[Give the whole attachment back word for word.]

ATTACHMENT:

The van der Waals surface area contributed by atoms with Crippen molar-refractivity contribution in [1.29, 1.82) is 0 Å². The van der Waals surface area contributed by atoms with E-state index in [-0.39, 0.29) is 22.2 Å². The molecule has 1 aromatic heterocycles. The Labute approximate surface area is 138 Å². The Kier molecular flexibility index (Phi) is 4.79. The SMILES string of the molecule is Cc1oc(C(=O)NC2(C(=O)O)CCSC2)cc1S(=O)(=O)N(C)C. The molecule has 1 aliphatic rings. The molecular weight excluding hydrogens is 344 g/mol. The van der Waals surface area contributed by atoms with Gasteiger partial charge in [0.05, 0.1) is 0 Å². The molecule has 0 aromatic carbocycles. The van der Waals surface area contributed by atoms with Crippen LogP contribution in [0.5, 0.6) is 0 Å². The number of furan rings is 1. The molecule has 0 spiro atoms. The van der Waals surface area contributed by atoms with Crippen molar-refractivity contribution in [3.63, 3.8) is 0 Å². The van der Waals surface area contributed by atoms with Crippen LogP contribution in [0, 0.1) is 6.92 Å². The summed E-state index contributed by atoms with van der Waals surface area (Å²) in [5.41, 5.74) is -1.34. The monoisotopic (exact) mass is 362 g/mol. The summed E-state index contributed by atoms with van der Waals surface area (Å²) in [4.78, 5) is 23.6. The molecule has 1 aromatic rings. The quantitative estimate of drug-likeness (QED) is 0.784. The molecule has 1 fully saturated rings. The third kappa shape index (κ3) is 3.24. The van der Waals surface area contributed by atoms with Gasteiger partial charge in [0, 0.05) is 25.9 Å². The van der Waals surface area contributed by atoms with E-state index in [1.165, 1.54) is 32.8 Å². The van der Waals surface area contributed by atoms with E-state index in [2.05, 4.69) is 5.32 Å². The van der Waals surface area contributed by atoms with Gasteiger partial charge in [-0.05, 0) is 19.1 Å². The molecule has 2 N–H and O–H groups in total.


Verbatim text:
The van der Waals surface area contributed by atoms with Crippen molar-refractivity contribution in [1.29, 1.82) is 0 Å². The van der Waals surface area contributed by atoms with E-state index in [-0.39, 0.29) is 22.2 Å². The molecule has 1 aromatic heterocycles. The Labute approximate surface area is 138 Å². The Kier molecular flexibility index (Phi) is 4.79. The SMILES string of the molecule is Cc1oc(C(=O)NC2(C(=O)O)CCSC2)cc1S(=O)(=O)N(C)C. The molecule has 1 aliphatic rings. The molecular weight excluding hydrogens is 344 g/mol. The van der Waals surface area contributed by atoms with Gasteiger partial charge in [0.05, 0.1) is 0 Å². The molecule has 0 aromatic carbocycles. The van der Waals surface area contributed by atoms with Crippen LogP contribution in [0.5, 0.6) is 0 Å². The number of furan rings is 1. The molecule has 0 spiro atoms. The van der Waals surface area contributed by atoms with Crippen molar-refractivity contribution in [3.63, 3.8) is 0 Å². The van der Waals surface area contributed by atoms with Crippen LogP contribution in [0, 0.1) is 6.92 Å². The summed E-state index contributed by atoms with van der Waals surface area (Å²) in [5.41, 5.74) is -1.34. The monoisotopic (exact) mass is 362 g/mol. The summed E-state index contributed by atoms with van der Waals surface area (Å²) in [4.78, 5) is 23.6. The molecule has 1 aromatic rings. The quantitative estimate of drug-likeness (QED) is 0.784. The molecule has 1 fully saturated rings. The third kappa shape index (κ3) is 3.24. The van der Waals surface area contributed by atoms with Gasteiger partial charge in [0, 0.05) is 25.9 Å². The van der Waals surface area contributed by atoms with E-state index in [1.165, 1.54) is 32.8 Å². The van der Waals surface area contributed by atoms with E-state index in [2.05, 4.69) is 5.32 Å². The van der Waals surface area contributed by atoms with Gasteiger partial charge in [-0.05, 0) is 19.1 Å². The molecule has 2 N–H and O–H groups in total.